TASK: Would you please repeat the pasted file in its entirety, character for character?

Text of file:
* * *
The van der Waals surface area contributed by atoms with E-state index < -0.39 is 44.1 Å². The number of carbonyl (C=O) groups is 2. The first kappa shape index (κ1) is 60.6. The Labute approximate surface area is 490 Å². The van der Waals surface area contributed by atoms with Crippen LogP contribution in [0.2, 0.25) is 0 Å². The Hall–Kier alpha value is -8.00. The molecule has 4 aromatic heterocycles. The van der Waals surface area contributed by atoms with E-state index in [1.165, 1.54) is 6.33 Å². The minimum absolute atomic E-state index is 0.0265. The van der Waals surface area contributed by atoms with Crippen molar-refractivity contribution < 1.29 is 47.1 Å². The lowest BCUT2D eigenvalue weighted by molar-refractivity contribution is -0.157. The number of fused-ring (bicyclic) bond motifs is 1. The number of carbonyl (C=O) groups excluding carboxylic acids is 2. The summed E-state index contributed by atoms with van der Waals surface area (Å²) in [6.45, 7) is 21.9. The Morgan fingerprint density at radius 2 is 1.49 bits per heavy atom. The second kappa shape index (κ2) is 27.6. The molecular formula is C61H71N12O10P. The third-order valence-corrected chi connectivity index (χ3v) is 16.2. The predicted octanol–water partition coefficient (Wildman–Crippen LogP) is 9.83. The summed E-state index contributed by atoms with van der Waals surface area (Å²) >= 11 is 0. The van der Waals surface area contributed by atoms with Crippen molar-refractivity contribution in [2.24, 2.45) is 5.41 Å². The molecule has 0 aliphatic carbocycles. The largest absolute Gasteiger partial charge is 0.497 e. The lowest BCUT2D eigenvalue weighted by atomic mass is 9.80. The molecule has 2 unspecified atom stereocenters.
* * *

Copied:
The van der Waals surface area contributed by atoms with E-state index < -0.39 is 44.1 Å². The number of carbonyl (C=O) groups is 2. The first kappa shape index (κ1) is 60.6. The Labute approximate surface area is 490 Å². The van der Waals surface area contributed by atoms with Crippen LogP contribution in [0.2, 0.25) is 0 Å². The Hall–Kier alpha value is -8.00. The molecule has 4 aromatic heterocycles. The van der Waals surface area contributed by atoms with E-state index in [1.165, 1.54) is 6.33 Å². The minimum absolute atomic E-state index is 0.0265. The van der Waals surface area contributed by atoms with Crippen molar-refractivity contribution < 1.29 is 47.1 Å². The lowest BCUT2D eigenvalue weighted by molar-refractivity contribution is -0.157. The number of fused-ring (bicyclic) bond motifs is 1. The number of carbonyl (C=O) groups excluding carboxylic acids is 2. The summed E-state index contributed by atoms with van der Waals surface area (Å²) in [6.45, 7) is 21.9. The Morgan fingerprint density at radius 2 is 1.49 bits per heavy atom. The second kappa shape index (κ2) is 27.6. The molecular formula is C61H71N12O10P. The third-order valence-corrected chi connectivity index (χ3v) is 16.2. The predicted octanol–water partition coefficient (Wildman–Crippen LogP) is 9.83. The summed E-state index contributed by atoms with van der Waals surface area (Å²) >= 11 is 0. The van der Waals surface area contributed by atoms with Crippen molar-refractivity contribution in [2.24, 2.45) is 5.41 Å². The molecule has 0 aliphatic carbocycles. The largest absolute Gasteiger partial charge is 0.497 e. The lowest BCUT2D eigenvalue weighted by atomic mass is 9.80. The molecule has 2 unspecified atom stereocenters.